After causing so many problems last term, Tevez seems to be a much more settled figure nowadays.
He even wandered to the touchline for a bit of advice from manager Roberto Mancini during yesterday's 3-2 win over newly-promoted Southampton, something unimaginable during the middle of that war of words which resulted in him spending a large chunk of last season away from City's Carrington training ground.
Now Tevez looks like the player who became such a Blues hero after his move from Manchester United in 2009.
And with City anxiously awaiting news on the extent of Sergio Aguero's knee injury, Tevez could be a crucial figure in the defence of the Premier League.
"Carlos is recognised by everyone as one of the best strikers in the world," said Kompany.
"People talk about new signings but having Carlos at his best level, which he wasn't last season because he was away for most of it, is just like one.
"I still say we have improved.
"If we were to lose Sergio, it would just go back to last season. Other players would have to step up and perform. They have always done that."
Kompany does not want to dismiss Aguero just yet, even though Mancini's body language immediately after yesterday's [Sunday] game suggested he expected bad news later this week.
That could force a renewed attempt to bring in additional firepower, although with UEFA's Financial Fair Play regulations to meet, City have an equal need to get rid of their unwanted high-earners, including Emmanuel Adebayor and Roque Santa Cruz.
Kolo Toure and Nigel de Jong are two others who seem surplus to requirements, although in the latter man's case, Gareth Barry's present injury problems may bar the exit door.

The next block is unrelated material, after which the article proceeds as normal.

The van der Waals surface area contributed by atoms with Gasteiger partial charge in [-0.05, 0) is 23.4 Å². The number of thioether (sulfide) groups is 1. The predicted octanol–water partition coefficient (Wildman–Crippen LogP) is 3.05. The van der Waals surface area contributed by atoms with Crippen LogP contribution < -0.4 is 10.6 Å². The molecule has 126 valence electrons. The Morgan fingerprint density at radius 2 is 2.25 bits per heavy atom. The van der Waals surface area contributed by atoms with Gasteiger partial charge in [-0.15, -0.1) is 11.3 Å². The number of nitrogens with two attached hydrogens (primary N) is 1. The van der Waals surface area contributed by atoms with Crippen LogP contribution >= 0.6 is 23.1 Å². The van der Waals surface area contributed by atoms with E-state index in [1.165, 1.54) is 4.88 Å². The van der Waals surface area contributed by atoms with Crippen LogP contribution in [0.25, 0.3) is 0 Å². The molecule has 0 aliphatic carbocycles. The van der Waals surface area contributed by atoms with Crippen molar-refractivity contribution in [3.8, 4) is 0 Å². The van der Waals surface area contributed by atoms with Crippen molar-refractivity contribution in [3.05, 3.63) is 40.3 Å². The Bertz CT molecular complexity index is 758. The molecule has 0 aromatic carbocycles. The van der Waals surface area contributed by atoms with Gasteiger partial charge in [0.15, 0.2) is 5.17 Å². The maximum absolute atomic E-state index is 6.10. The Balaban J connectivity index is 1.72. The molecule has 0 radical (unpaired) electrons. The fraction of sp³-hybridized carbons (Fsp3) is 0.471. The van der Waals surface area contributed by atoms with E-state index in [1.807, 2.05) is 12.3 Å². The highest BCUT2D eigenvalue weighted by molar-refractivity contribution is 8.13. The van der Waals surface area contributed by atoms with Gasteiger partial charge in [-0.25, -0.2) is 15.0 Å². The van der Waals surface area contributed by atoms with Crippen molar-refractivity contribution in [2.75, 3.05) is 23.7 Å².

The one new face introduced by Mancini this summer is Jack Rodwell.
And though the former Everton man was at fault for Southampton's second goal yesterday, considering he only signed for City seven days previously, and had been involved in just two training sessions with his new team-mates, Kompany believes there is every reason to be satisfied.
"Jack has settled in really well," said Kompany.
"His performance was ahead of what you would have expected from someone who just came in for his first game after two training sessions.
"Maybe it was the right moment to introduce him. In any event, it paid off.
"Now the tough games come and I am sure we will gain a lot from having him with us."
City face an even stiffer test next Sunday when they visit a Liverpool outfit smarting from that stunning defeat at West Brom on Saturday.
The Blues beat their Merseyside rivals just once in four attempts last term, and drew a testy affair at Anfield in November, when Mario Balotelli was sent off.
"Playing at Anfield has never been easy," said Kompany.
"They have always been very difficult, intense games.
"They will fancy their chances. But we fancy ours as well."
And, as Kompany outlined, City's attitude has changed with their champions tag.
Now they have additional self-belief, so even in tricky spots, like they encountered against Southampton, there is a certainty they will eventually come through.
"We are just doing what we did last season - try and win as many games as you can," he said.
"But the moment we went 2-1 down, we did all have a feeling that we weren't going to lose.
"Don't ask me how, we just felt we weren't going to lose. Then it just happened for us.
"I would have liked to be safe a bit earlier but it is great that we have that character."